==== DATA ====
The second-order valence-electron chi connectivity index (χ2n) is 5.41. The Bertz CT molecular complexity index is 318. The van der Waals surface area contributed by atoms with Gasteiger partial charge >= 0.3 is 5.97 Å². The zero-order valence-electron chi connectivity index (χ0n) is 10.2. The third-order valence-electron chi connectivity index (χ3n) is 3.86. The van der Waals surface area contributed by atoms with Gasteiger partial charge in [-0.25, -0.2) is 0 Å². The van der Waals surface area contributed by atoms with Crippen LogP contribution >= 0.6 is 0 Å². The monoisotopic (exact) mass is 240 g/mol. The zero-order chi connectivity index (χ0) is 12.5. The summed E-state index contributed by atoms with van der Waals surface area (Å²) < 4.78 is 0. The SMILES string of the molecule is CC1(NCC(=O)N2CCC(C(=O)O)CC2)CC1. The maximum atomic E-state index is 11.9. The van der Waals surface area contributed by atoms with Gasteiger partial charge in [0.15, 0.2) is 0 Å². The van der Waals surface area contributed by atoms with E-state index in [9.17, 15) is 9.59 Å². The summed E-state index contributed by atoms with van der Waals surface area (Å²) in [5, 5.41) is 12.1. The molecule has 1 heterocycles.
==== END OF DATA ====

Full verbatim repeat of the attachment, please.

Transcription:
The second-order valence-electron chi connectivity index (χ2n) is 5.41. The Bertz CT molecular complexity index is 318. The van der Waals surface area contributed by atoms with Gasteiger partial charge >= 0.3 is 5.97 Å². The zero-order valence-electron chi connectivity index (χ0n) is 10.2. The third-order valence-electron chi connectivity index (χ3n) is 3.86. The van der Waals surface area contributed by atoms with Gasteiger partial charge in [-0.25, -0.2) is 0 Å². The van der Waals surface area contributed by atoms with Crippen LogP contribution >= 0.6 is 0 Å². The monoisotopic (exact) mass is 240 g/mol. The zero-order chi connectivity index (χ0) is 12.5. The summed E-state index contributed by atoms with van der Waals surface area (Å²) < 4.78 is 0. The SMILES string of the molecule is CC1(NCC(=O)N2CCC(C(=O)O)CC2)CC1. The maximum atomic E-state index is 11.9. The van der Waals surface area contributed by atoms with Gasteiger partial charge in [0.15, 0.2) is 0 Å². The van der Waals surface area contributed by atoms with E-state index in [9.17, 15) is 9.59 Å². The summed E-state index contributed by atoms with van der Waals surface area (Å²) in [5, 5.41) is 12.1. The molecule has 1 heterocycles.